When you’re stranded because your vehicle broke down and a friend who is an experienced mechanic wants to help, it would be foolish to decline. Offers of expert assistance should be valued.
Manitoba’s pharmacists are vaccination veterans who have the expertise and geography — their outlets abound throughout the province — to help administer COVID-19 vaccines. So far, their offer to help has been greeted by public silence from the province.
Help is certainly needed. Manitoba remains among the slowest in Canada to get the vaccines from freezers to arms.
The Pallister government regularly calls on the federal government to speed up vaccine delivery, a puzzling demand since figures show this province is slow in moving the vaccine it already has. As of Monday, Manitoba had used only 35 per cent of its available vaccine supply, compared to a national average of 59 per cent.
Almost two-thirds of Manitoba’s allotment of COVID-19 vaccines is in storage and not in bloodstreams. On a matter as important as curtailing a pandemic, why is Manitoba so slow out of the vaccination starting gate?
It’s a question media asks repeatedly, and a question government officials deflect just as often. How many immunizers are needed? They’re not telling. How many have been recruited so far? Not telling. Will the government accept the offer of help from the province’s pharmacists? Not telling.
It is known the province is just now in the process of hiring a provincial COVID-19 immunization director, a disappointingly tardy initiative since it has been clear since before the Pfizer/BioNTech vaccine was announced two months ago that such a director would be needed. Premier Brian Pallister insisted Tuesday that the vaccine-management work is being done even as the hiring effort continues, but Manitoba’s belated search for an immunization director is akin to interviewing directors of sandbag placement when the flood waters are already rushing in.
Optimists among us might hope the province, despite its reluctance to reveal details, has a thorough plan for vaccinating Manitobans quickly and safely, but such a hope would defy established odds. This is the same government that, in the consensus of the public, botched the rollout of COVID-19 testing sites and contact tracing.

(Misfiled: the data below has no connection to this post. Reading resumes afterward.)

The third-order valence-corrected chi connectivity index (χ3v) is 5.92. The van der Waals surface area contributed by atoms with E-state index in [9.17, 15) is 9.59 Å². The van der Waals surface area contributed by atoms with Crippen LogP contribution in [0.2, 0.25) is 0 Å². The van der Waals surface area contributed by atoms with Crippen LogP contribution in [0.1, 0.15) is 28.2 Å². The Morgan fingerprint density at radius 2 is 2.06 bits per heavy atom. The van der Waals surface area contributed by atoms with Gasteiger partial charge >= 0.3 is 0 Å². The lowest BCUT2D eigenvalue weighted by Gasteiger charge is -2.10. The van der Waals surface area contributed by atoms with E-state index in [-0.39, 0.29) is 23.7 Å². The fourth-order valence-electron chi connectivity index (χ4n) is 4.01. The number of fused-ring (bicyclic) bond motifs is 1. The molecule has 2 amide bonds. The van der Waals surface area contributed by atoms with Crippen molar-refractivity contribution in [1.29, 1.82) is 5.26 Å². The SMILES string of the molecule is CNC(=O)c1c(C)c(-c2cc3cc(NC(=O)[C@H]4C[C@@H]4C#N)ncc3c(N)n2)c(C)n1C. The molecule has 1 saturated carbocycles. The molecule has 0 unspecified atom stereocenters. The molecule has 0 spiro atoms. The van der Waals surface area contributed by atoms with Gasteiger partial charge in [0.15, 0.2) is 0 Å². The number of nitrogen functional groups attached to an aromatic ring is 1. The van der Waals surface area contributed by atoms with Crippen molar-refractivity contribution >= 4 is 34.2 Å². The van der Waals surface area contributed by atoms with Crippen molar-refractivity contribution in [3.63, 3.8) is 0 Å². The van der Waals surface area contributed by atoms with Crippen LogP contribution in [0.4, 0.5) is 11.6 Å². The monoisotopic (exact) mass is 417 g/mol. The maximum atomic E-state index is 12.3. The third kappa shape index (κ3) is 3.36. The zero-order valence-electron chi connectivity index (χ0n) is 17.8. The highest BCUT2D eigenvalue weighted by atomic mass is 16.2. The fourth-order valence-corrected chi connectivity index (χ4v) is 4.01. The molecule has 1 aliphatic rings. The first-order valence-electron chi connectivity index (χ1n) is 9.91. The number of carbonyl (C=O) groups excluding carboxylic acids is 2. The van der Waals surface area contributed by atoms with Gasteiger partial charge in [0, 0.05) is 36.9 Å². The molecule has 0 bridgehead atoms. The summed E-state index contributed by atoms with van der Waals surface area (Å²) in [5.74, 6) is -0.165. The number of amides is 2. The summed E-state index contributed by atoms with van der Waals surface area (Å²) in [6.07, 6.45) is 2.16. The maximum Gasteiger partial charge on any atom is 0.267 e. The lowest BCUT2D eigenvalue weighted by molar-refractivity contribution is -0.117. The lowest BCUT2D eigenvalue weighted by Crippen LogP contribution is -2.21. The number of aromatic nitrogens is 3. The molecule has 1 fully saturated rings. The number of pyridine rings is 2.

Some might be inclined forgive the province its flubs, since a pandemic is an unprecedented challenge and officials are learning as they go. But Manitoba doesn’t have to rely on greenhorns in the critical matter of vaccinating the public.
The staff at pharmacies have successfully co-ordinated flu and booster shots with a network that includes online booking systems. It makes sense to accept the assistance of pharmacy professionals rather than to staff vaccination sites with nurses and other health aides who are sorely needed in hospitals, home care and nursing homes.
Yes, it’s true one of the two available vaccines requires unusual storage at minus-70C, but pharmacies can reportedly accommodate that need. One chain has already purchased freezers capable of such extreme temperatures, at a cost of about $20,000 each.
Pharmacies, including those in large retail stores, are widespread and would be more convenient for many Manitobans than the current vaccination "super site" location at the RBC Convention Centre in Winnipeg and the similar sites in Brandon and (opening in February) Thompson. The more accessible the vaccine is, the greater the chances of reaching the ultimate goal of innoculating a sufficiently high percentage of Manitobans to achieve herd immunity.
The potential enlistment of pharmacists warrants immediate and respectful consideration. If the government has a better plan, Manitobans haven’t yet heard about it.